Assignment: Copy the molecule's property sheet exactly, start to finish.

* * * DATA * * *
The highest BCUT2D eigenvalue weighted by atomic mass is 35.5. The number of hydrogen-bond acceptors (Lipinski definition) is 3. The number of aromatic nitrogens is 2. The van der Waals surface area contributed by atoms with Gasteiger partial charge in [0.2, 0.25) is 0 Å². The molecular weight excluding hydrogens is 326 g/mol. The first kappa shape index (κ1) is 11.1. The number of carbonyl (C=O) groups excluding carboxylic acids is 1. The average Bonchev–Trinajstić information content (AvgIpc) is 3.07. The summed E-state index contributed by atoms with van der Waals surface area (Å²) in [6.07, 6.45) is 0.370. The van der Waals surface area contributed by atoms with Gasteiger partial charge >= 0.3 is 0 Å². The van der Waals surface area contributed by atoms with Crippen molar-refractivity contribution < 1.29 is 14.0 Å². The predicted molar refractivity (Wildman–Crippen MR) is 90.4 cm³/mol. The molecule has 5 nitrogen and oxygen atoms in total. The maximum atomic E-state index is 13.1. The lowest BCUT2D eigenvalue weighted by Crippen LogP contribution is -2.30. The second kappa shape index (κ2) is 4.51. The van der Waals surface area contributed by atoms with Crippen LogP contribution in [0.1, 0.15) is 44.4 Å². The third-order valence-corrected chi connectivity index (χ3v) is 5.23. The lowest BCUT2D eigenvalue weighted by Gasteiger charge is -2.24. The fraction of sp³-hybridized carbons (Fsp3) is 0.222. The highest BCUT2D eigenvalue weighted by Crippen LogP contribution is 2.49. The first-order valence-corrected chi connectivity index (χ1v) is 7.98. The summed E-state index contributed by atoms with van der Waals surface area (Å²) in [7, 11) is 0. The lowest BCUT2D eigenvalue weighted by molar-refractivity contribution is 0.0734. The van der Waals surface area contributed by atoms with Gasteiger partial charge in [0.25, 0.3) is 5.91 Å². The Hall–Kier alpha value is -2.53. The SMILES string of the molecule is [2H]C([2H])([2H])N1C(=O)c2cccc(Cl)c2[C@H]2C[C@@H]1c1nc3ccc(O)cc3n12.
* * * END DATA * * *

The highest BCUT2D eigenvalue weighted by atomic mass is 35.5. The number of hydrogen-bond acceptors (Lipinski definition) is 3. The number of aromatic nitrogens is 2. The van der Waals surface area contributed by atoms with Gasteiger partial charge in [0.2, 0.25) is 0 Å². The molecular weight excluding hydrogens is 326 g/mol. The first kappa shape index (κ1) is 11.1. The number of carbonyl (C=O) groups excluding carboxylic acids is 1. The average Bonchev–Trinajstić information content (AvgIpc) is 3.07. The summed E-state index contributed by atoms with van der Waals surface area (Å²) in [6.07, 6.45) is 0.370. The van der Waals surface area contributed by atoms with Gasteiger partial charge >= 0.3 is 0 Å². The van der Waals surface area contributed by atoms with Crippen molar-refractivity contribution < 1.29 is 14.0 Å². The predicted molar refractivity (Wildman–Crippen MR) is 90.4 cm³/mol. The molecule has 5 nitrogen and oxygen atoms in total. The maximum atomic E-state index is 13.1. The lowest BCUT2D eigenvalue weighted by Crippen LogP contribution is -2.30. The second kappa shape index (κ2) is 4.51. The van der Waals surface area contributed by atoms with Crippen LogP contribution in [0.1, 0.15) is 44.4 Å². The third-order valence-corrected chi connectivity index (χ3v) is 5.23. The lowest BCUT2D eigenvalue weighted by Gasteiger charge is -2.24. The fraction of sp³-hybridized carbons (Fsp3) is 0.222. The highest BCUT2D eigenvalue weighted by Crippen LogP contribution is 2.49. The first-order valence-corrected chi connectivity index (χ1v) is 7.98. The summed E-state index contributed by atoms with van der Waals surface area (Å²) in [7, 11) is 0. The lowest BCUT2D eigenvalue weighted by molar-refractivity contribution is 0.0734. The van der Waals surface area contributed by atoms with Gasteiger partial charge in [0.25, 0.3) is 5.91 Å². The Hall–Kier alpha value is -2.53. The SMILES string of the molecule is [2H]C([2H])([2H])N1C(=O)c2cccc(Cl)c2[C@H]2C[C@@H]1c1nc3ccc(O)cc3n12.